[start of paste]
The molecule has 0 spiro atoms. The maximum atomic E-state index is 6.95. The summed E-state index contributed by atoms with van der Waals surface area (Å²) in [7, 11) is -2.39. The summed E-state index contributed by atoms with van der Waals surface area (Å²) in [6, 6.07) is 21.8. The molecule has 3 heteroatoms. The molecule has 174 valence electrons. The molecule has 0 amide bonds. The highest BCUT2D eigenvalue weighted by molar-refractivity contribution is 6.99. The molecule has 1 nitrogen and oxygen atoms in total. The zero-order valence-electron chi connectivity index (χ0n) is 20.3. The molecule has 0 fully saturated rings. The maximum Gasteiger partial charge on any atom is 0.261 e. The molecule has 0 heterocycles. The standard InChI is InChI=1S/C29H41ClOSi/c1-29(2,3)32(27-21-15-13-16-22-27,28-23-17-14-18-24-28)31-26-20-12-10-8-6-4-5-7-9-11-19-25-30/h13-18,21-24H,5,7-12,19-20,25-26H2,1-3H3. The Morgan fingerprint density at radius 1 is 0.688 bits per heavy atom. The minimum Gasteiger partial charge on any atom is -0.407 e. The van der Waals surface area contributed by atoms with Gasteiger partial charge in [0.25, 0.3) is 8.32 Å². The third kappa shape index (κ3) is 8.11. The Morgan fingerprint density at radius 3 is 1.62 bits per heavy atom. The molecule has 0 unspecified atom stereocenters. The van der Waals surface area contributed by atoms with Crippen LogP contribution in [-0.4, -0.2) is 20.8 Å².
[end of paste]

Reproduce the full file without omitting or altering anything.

The molecule has 0 spiro atoms. The maximum atomic E-state index is 6.95. The summed E-state index contributed by atoms with van der Waals surface area (Å²) in [7, 11) is -2.39. The summed E-state index contributed by atoms with van der Waals surface area (Å²) in [6, 6.07) is 21.8. The molecule has 3 heteroatoms. The molecule has 174 valence electrons. The molecule has 0 amide bonds. The highest BCUT2D eigenvalue weighted by molar-refractivity contribution is 6.99. The molecule has 1 nitrogen and oxygen atoms in total. The zero-order valence-electron chi connectivity index (χ0n) is 20.3. The molecule has 0 fully saturated rings. The maximum Gasteiger partial charge on any atom is 0.261 e. The molecule has 0 heterocycles. The standard InChI is InChI=1S/C29H41ClOSi/c1-29(2,3)32(27-21-15-13-16-22-27,28-23-17-14-18-24-28)31-26-20-12-10-8-6-4-5-7-9-11-19-25-30/h13-18,21-24H,5,7-12,19-20,25-26H2,1-3H3. The Morgan fingerprint density at radius 1 is 0.688 bits per heavy atom. The minimum Gasteiger partial charge on any atom is -0.407 e. The van der Waals surface area contributed by atoms with Gasteiger partial charge in [0.25, 0.3) is 8.32 Å². The third kappa shape index (κ3) is 8.11. The Morgan fingerprint density at radius 3 is 1.62 bits per heavy atom. The molecule has 0 unspecified atom stereocenters. The van der Waals surface area contributed by atoms with Crippen LogP contribution in [-0.4, -0.2) is 20.8 Å².